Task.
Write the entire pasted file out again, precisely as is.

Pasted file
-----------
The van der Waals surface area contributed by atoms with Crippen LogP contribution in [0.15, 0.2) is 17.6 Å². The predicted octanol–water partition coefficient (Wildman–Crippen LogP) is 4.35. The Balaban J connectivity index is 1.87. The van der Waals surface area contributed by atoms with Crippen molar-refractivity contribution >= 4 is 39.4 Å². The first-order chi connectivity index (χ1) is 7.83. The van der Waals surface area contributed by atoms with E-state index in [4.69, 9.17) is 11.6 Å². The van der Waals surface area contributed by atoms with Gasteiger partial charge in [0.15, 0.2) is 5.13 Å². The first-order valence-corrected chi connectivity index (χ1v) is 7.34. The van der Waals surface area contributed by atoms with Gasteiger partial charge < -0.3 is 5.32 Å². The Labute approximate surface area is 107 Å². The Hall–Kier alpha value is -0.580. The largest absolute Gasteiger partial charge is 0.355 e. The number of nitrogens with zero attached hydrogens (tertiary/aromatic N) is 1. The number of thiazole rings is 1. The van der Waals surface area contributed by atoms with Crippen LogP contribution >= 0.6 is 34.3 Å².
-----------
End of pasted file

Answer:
The van der Waals surface area contributed by atoms with Crippen LogP contribution in [0.15, 0.2) is 17.6 Å². The predicted octanol–water partition coefficient (Wildman–Crippen LogP) is 4.35. The Balaban J connectivity index is 1.87. The van der Waals surface area contributed by atoms with Crippen molar-refractivity contribution >= 4 is 39.4 Å². The first-order chi connectivity index (χ1) is 7.83. The van der Waals surface area contributed by atoms with E-state index in [4.69, 9.17) is 11.6 Å². The van der Waals surface area contributed by atoms with Gasteiger partial charge in [0.15, 0.2) is 5.13 Å². The first-order valence-corrected chi connectivity index (χ1v) is 7.34. The van der Waals surface area contributed by atoms with Gasteiger partial charge < -0.3 is 5.32 Å². The Labute approximate surface area is 107 Å². The Hall–Kier alpha value is -0.580. The largest absolute Gasteiger partial charge is 0.355 e. The number of nitrogens with zero attached hydrogens (tertiary/aromatic N) is 1. The number of thiazole rings is 1. The van der Waals surface area contributed by atoms with Crippen LogP contribution >= 0.6 is 34.3 Å².